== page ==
FED CETERA, LLC, a New Jersey limited liability company, Appellant v. NATIONAL CREDIT SERVICES, INC., a Washington Corporation
OPINION OF THE COURT
National Credit Services (National Credit), a debt collection agency, sought opportunities to contract with the federal government to provide debt collection services. In the hopes of winning such a contract, it reached an Agreement with a company called Net Gain, which was in the business of offering networking relationships to its clients. In return for introductions, National Credit agreed to pay Net Gain a finder's fee for any related contract that National Credit “consummated” during the term set in the Agreement. A few years later, Net Gain assigned its rights in the Agreement to Appellant Fed Cetera.
During the effective period of the Agreement, National Credit signed a contract with the federal government. It did not begin performance on that contract until late 2016, after the Agreement's applicable period ended. Because National Credit had not begun performance during the contract period, it refused to pay Fed Cetera the finder's fee, arguing that it had not “consummated” the federal contract. Fed Cetera sued, and National Credit moved for judgment on the pleadings.
After reviewing the Agreement, the District Court concluded that the Agreement required some amount of performance on the federal contract to trigger a finder's fee, which had not occurred during the Agreement's relevant period. Thus, it granted judgment in National Credit's favor. Fed Cetera appeals that ruling now.
The question before us, then, is whether the terms of the Agreement required some degree of performance while the Agreement was in force in order for a contract to be “consummated.” We conclude that it did not, and, for the reasons stated here, we reverse.
To win a student debt collection contract from the federal government, a debt collector typically must follow a convoluted but—within the industry—well-known path. The company must begin by working as a subcontractor to a current federal contractor. If that subcontract goes well, then the company may have an opportunity to receive a direct federal contract the next time around.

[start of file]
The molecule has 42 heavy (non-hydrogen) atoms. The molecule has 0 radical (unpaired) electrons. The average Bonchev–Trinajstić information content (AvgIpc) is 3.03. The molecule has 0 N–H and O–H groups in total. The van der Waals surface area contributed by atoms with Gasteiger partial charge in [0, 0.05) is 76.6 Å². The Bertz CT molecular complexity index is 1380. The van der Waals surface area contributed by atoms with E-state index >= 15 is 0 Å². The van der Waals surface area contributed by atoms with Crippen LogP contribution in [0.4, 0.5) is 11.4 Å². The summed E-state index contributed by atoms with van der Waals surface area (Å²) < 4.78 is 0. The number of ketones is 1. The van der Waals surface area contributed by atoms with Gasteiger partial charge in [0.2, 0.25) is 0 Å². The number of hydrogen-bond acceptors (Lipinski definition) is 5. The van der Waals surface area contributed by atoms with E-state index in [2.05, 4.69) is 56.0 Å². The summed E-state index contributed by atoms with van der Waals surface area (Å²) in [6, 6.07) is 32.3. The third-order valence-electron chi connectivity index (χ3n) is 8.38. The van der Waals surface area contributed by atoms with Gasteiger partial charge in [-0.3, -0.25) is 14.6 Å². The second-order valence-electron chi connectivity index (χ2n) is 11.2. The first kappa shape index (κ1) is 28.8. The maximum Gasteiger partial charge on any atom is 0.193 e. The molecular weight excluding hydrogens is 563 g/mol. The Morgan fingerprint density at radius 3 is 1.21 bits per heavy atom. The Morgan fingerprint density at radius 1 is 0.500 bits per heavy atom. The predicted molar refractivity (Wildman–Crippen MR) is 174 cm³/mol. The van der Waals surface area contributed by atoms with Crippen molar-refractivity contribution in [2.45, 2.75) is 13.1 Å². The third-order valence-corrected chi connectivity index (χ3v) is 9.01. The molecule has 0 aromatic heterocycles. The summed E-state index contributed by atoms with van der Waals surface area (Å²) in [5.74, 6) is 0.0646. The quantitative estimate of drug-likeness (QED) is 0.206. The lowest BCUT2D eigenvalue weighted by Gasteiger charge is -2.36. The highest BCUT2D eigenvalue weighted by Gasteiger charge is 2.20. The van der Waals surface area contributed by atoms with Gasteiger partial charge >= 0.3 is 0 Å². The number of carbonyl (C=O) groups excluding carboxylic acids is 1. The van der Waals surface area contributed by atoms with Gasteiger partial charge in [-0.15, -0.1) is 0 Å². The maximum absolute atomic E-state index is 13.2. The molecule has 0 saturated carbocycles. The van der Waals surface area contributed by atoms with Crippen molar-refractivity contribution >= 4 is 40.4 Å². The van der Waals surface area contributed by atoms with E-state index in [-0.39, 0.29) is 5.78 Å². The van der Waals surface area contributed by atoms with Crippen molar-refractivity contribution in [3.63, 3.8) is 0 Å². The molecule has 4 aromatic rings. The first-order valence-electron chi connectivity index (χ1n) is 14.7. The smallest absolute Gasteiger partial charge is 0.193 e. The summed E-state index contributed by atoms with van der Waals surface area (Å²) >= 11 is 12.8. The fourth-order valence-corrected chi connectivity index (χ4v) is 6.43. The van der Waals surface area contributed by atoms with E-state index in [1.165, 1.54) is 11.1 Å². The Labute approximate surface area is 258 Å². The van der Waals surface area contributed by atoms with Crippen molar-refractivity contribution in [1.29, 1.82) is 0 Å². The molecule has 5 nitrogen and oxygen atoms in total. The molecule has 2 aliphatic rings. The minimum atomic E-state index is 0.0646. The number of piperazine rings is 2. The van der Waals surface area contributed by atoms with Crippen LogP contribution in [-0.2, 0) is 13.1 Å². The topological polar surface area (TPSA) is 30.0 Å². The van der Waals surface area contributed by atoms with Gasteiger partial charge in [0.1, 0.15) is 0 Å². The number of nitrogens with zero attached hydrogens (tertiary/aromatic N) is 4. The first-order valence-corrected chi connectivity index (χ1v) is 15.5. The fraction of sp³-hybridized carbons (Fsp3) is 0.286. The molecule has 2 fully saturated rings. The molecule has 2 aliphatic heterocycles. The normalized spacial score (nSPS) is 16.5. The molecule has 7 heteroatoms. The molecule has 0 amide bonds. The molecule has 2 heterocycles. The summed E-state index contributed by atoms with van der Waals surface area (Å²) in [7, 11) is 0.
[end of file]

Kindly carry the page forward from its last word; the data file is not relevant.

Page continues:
National Credit sought such an arrangement. In an effort to find a federal contractor with which it could subcontract, National Credit sought out Net Gain for networking opportunities. National Credit and Net Gain entered into their Agreement on February 1, 2010. Under that agreement, National Credit owed Net Gain—and later Net Gain's assignee Fed Cetera 1 —the finder's fee for any related contract Net Gain consummated between the signing date and February 1, 2016.
Specifically, the Agreement states that National Credit owes a fee any time a “Fee Transaction ․ is consummated.”2 A “Fee Transaction,” further, can mean either one of two things: (1) “the consummation, with any Federal Contractor, of any transaction related to ‘teaming’ or ‘subcontracting.’ ”; and (2) the “subsequent consummation of any contract with any Federal government agency for which the Principal has been invited to compete, and is later awarded a contract to perform” where that contract “shall have arisen due to any ‘teaming’ or ‘subcontracting’ engagement [Net Gain] may have facilitated in advance of any such award.”3 Once a Fee Transaction is consummated, the fee was “due and payable until fees are no longer generated from any and all Fee Transactions, within thirty (30) days after each receipt during such period by Principal ․ of revenue resulting from or in any way related to the Fee Transaction, including any fees paid after the expiration or termination of any contract.”4